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post #1 of 9 (permalink) Old 05-16-2015, 09:14 AM Thread Starter
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Default lets talk poly

I am seeking info about polyurethane finish. There are a variety of products with specific usage/application claims ie floor, brush. wiping, precat etc. Whats the difference?

In the past I have used thickened poly (dried cap in can, thick poly under it) without detrimental results. It levels itself and rarely leaves brush marks. I used it on a rough sawn table top. almost used a squeege. it finished nicely.

If I want to spray it I thin it with mineral spirits.
I have mixed it with stain for touchup

So oh learned and educated ones, "Whats the dif"

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post #2 of 9 (permalink) Old 05-16-2015, 10:47 AM
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Some spray better, some brush better, some are a little harder, drying time different, and some cost a lot for no apparent reason. Most all will get the job done when applied right.

Someone I consider a master woodworker once told me that a master woodworker is not someone who never makes mistakes. He is someone who is able to cover them up so that no one can tell.
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post #3 of 9 (permalink) Old 05-16-2015, 11:50 AM
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I haven't sprayed Poly but have brushed it with an "OK" result. I had to chase runs and fight brush marks which is a P.I.T.A. . The Wipe on Poly is simple, just wipe it on. It dries in a reasonable time for a 2nd /3rd coat and has a decent result. They are Proud of their product but for small projects it won't break the bank.
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post #4 of 9 (permalink) Old 05-16-2015, 12:46 PM Thread Starter
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Is wipe on just really thinned poly?

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post #5 of 9 (permalink) Old 05-16-2015, 09:40 PM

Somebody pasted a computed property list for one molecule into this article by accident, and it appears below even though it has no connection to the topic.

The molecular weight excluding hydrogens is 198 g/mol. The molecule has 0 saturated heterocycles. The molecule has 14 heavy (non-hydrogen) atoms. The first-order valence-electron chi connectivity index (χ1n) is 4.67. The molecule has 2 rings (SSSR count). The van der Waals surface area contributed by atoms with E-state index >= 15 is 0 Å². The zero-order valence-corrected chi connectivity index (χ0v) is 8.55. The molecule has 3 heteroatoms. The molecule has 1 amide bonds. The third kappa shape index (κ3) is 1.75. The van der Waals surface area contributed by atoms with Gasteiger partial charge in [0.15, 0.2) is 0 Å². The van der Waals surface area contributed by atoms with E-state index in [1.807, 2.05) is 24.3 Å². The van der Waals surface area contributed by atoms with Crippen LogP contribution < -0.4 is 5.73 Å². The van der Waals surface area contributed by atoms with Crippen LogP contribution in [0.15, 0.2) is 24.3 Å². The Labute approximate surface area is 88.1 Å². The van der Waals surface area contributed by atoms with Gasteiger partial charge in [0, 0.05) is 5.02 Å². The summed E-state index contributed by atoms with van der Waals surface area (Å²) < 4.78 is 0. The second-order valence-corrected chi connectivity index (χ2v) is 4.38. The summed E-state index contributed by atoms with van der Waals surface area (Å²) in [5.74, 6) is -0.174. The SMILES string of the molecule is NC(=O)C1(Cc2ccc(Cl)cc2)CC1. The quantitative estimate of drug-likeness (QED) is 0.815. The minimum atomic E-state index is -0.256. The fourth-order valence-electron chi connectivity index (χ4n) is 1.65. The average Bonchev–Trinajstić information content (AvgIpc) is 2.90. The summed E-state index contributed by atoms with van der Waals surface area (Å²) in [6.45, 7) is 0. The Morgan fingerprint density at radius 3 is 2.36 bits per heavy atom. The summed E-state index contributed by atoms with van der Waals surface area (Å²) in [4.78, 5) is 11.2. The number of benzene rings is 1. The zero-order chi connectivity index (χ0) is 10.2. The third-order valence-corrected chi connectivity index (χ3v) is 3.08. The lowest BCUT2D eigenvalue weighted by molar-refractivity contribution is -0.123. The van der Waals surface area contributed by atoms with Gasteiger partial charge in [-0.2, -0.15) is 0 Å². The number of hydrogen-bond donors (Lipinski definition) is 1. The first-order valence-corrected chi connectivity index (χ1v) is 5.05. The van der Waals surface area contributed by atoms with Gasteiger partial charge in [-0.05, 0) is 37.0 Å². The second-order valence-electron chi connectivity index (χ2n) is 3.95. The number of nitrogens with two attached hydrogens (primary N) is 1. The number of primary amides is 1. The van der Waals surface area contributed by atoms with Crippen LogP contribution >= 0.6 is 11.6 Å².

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Well Paduke let me be the first to post that I hate poly. IMHO it has one quality. It's hard. Beyond that I see no reason to use it on wood unless its a bowling ally or a bar top.

There are just too many other finishes that do justice to wood and make it look much better. Plain old wiping varnish is much easier to apply and will hold up to anything my grandkids put it through.

Also if your going to spray. Just pick up some pre cat lacquer. Much easier to apply. Has a tough finish and is 100 times easier to repair and it looks better.

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post #6 of 9 (permalink) Old 05-17-2015, 06:24 AM Thread Starter
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Welll Al when I started making my kitchen cabinets I did use pre cat laquer. Until Momma took the finish off the built in kitchen table with nail polish spill. Halfway thru I switched to poly. I really want info on the material not individual preference.

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post #7 of 9 (permalink) Old 05-17-2015, 06:28 AM Thread Starter
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Quote:
Originally Posted by Cherryville Chuck View Post
Some spray better, some brush better, some are a little harder, drying time different, and some cost a lot for no apparent reason. Most all will get the job done when applied right.
That is what I think. The product is poly suspended in mineral spirits. And you can thicken it or thin it and it works.

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post #8 of 9 (permalink) Old 05-17-2015, 09:41 AM
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When waterbourne Urethane first came out, I was dubious. But now I just shrug and use it because it's convenient as Hell! (I still hate Latex, but the newest Acylic/Urethane/waterbourne Alkyd paints are winning me over.)
-It dries extremely fast
-It's economical (relatively speaking)
-super easy clean-up of brushes etc. If the brush is still damp for the next coat, that's a good thing.
-all the normal good things about PolyUrethane. A few not-too-thin coats (3) and it's a done deal.
My personal preference is for semi or satin finish.
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post #9 of 9 (permalink) Old 05-17-2015, 02:29 PM
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Quote:
Originally Posted by paduke View Post
Welll Al when I started making my kitchen cabinets I did use pre cat laquer. Until Momma took the finish off the built in kitchen table with nail polish spill. Halfway thru I switched to poly. I really want info on the material not individual preference.
Any nail polish spill can be wiped up long before it ruins pre cat. Good luck with the poly. It's been my observation even the pros don't like using it. But its hard.

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